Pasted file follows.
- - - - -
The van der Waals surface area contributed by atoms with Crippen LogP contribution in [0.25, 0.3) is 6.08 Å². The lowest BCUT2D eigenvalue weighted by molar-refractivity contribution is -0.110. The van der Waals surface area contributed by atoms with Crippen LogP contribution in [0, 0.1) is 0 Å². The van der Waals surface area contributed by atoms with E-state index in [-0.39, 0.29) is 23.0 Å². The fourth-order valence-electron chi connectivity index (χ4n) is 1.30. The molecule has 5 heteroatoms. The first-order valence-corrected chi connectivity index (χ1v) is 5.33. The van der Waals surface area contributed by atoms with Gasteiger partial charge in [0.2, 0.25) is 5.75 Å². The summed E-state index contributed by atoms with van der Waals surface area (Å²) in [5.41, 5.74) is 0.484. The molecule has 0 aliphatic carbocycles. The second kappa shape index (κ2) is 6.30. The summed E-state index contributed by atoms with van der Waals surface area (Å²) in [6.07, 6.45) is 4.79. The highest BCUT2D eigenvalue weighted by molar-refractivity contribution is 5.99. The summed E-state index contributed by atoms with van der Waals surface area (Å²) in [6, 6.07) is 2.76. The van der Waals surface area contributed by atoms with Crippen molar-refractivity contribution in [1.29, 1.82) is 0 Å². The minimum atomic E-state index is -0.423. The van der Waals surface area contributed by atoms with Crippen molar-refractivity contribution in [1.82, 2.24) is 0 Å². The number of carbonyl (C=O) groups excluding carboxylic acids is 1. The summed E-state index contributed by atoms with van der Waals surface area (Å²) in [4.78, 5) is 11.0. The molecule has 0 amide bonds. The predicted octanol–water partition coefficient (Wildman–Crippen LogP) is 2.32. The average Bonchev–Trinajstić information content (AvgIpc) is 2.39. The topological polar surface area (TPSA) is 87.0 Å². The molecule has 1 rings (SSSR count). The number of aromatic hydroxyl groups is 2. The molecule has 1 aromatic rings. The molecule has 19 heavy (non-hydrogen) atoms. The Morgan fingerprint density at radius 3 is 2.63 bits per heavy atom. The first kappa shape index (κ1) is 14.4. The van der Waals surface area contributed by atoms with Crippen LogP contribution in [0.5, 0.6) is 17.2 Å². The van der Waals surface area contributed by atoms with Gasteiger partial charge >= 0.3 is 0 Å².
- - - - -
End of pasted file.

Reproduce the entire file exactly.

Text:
The van der Waals surface area contributed by atoms with Crippen LogP contribution in [0.25, 0.3) is 6.08 Å². The lowest BCUT2D eigenvalue weighted by molar-refractivity contribution is -0.110. The van der Waals surface area contributed by atoms with Crippen LogP contribution in [0, 0.1) is 0 Å². The van der Waals surface area contributed by atoms with E-state index in [-0.39, 0.29) is 23.0 Å². The fourth-order valence-electron chi connectivity index (χ4n) is 1.30. The molecule has 5 heteroatoms. The first-order valence-corrected chi connectivity index (χ1v) is 5.33. The van der Waals surface area contributed by atoms with Gasteiger partial charge in [0.2, 0.25) is 5.75 Å². The summed E-state index contributed by atoms with van der Waals surface area (Å²) in [5.41, 5.74) is 0.484. The molecule has 0 aliphatic carbocycles. The second kappa shape index (κ2) is 6.30. The summed E-state index contributed by atoms with van der Waals surface area (Å²) in [6.07, 6.45) is 4.79. The highest BCUT2D eigenvalue weighted by molar-refractivity contribution is 5.99. The summed E-state index contributed by atoms with van der Waals surface area (Å²) in [6, 6.07) is 2.76. The van der Waals surface area contributed by atoms with Crippen molar-refractivity contribution in [1.29, 1.82) is 0 Å². The minimum atomic E-state index is -0.423. The van der Waals surface area contributed by atoms with Crippen molar-refractivity contribution in [1.82, 2.24) is 0 Å². The number of carbonyl (C=O) groups excluding carboxylic acids is 1. The summed E-state index contributed by atoms with van der Waals surface area (Å²) in [4.78, 5) is 11.0. The molecule has 0 amide bonds. The predicted octanol–water partition coefficient (Wildman–Crippen LogP) is 2.32. The average Bonchev–Trinajstić information content (AvgIpc) is 2.39. The topological polar surface area (TPSA) is 87.0 Å². The molecule has 1 rings (SSSR count). The number of aromatic hydroxyl groups is 2. The molecule has 1 aromatic rings. The molecule has 19 heavy (non-hydrogen) atoms. The Morgan fingerprint density at radius 3 is 2.63 bits per heavy atom. The first kappa shape index (κ1) is 14.4. The van der Waals surface area contributed by atoms with Crippen LogP contribution in [0.5, 0.6) is 17.2 Å². The van der Waals surface area contributed by atoms with Gasteiger partial charge >= 0.3 is 0 Å².